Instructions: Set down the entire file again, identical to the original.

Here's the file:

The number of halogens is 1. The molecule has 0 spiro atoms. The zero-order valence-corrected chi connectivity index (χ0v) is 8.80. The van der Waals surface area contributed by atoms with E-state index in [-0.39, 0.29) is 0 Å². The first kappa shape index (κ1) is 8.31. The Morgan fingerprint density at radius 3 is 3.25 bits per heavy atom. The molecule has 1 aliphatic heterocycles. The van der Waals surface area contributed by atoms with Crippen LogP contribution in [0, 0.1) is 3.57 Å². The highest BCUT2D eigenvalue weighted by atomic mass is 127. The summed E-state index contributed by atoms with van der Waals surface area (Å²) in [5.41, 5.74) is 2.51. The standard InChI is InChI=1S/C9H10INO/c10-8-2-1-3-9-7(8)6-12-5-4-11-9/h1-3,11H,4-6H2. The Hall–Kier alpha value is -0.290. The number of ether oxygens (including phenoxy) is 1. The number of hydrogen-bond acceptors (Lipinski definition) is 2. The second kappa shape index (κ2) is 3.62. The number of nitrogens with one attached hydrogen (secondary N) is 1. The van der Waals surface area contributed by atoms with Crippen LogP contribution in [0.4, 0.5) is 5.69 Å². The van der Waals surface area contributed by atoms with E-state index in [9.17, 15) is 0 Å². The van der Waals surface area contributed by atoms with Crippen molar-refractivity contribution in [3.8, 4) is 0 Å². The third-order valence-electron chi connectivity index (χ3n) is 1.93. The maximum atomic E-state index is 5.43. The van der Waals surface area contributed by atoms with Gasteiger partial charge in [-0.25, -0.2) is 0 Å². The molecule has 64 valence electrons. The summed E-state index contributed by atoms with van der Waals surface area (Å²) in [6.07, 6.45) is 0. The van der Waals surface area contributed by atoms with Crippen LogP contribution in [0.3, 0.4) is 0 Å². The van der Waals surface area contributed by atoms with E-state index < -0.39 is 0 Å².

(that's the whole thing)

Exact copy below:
The number of halogens is 1. The molecule has 0 spiro atoms. The zero-order valence-corrected chi connectivity index (χ0v) is 8.80. The van der Waals surface area contributed by atoms with E-state index in [-0.39, 0.29) is 0 Å². The first kappa shape index (κ1) is 8.31. The Morgan fingerprint density at radius 3 is 3.25 bits per heavy atom. The molecule has 1 aliphatic heterocycles. The van der Waals surface area contributed by atoms with Crippen LogP contribution in [0, 0.1) is 3.57 Å². The highest BCUT2D eigenvalue weighted by atomic mass is 127. The summed E-state index contributed by atoms with van der Waals surface area (Å²) in [5.41, 5.74) is 2.51. The standard InChI is InChI=1S/C9H10INO/c10-8-2-1-3-9-7(8)6-12-5-4-11-9/h1-3,11H,4-6H2. The Hall–Kier alpha value is -0.290. The number of ether oxygens (including phenoxy) is 1. The number of hydrogen-bond acceptors (Lipinski definition) is 2. The second kappa shape index (κ2) is 3.62. The number of nitrogens with one attached hydrogen (secondary N) is 1. The van der Waals surface area contributed by atoms with Crippen LogP contribution in [0.4, 0.5) is 5.69 Å². The van der Waals surface area contributed by atoms with E-state index in [9.17, 15) is 0 Å². The van der Waals surface area contributed by atoms with Crippen molar-refractivity contribution in [3.8, 4) is 0 Å². The third-order valence-electron chi connectivity index (χ3n) is 1.93. The maximum atomic E-state index is 5.43. The van der Waals surface area contributed by atoms with Gasteiger partial charge in [-0.25, -0.2) is 0 Å². The molecule has 64 valence electrons. The summed E-state index contributed by atoms with van der Waals surface area (Å²) in [6.07, 6.45) is 0. The van der Waals surface area contributed by atoms with Crippen LogP contribution in [0.3, 0.4) is 0 Å². The van der Waals surface area contributed by atoms with E-state index < -0.39 is 0 Å².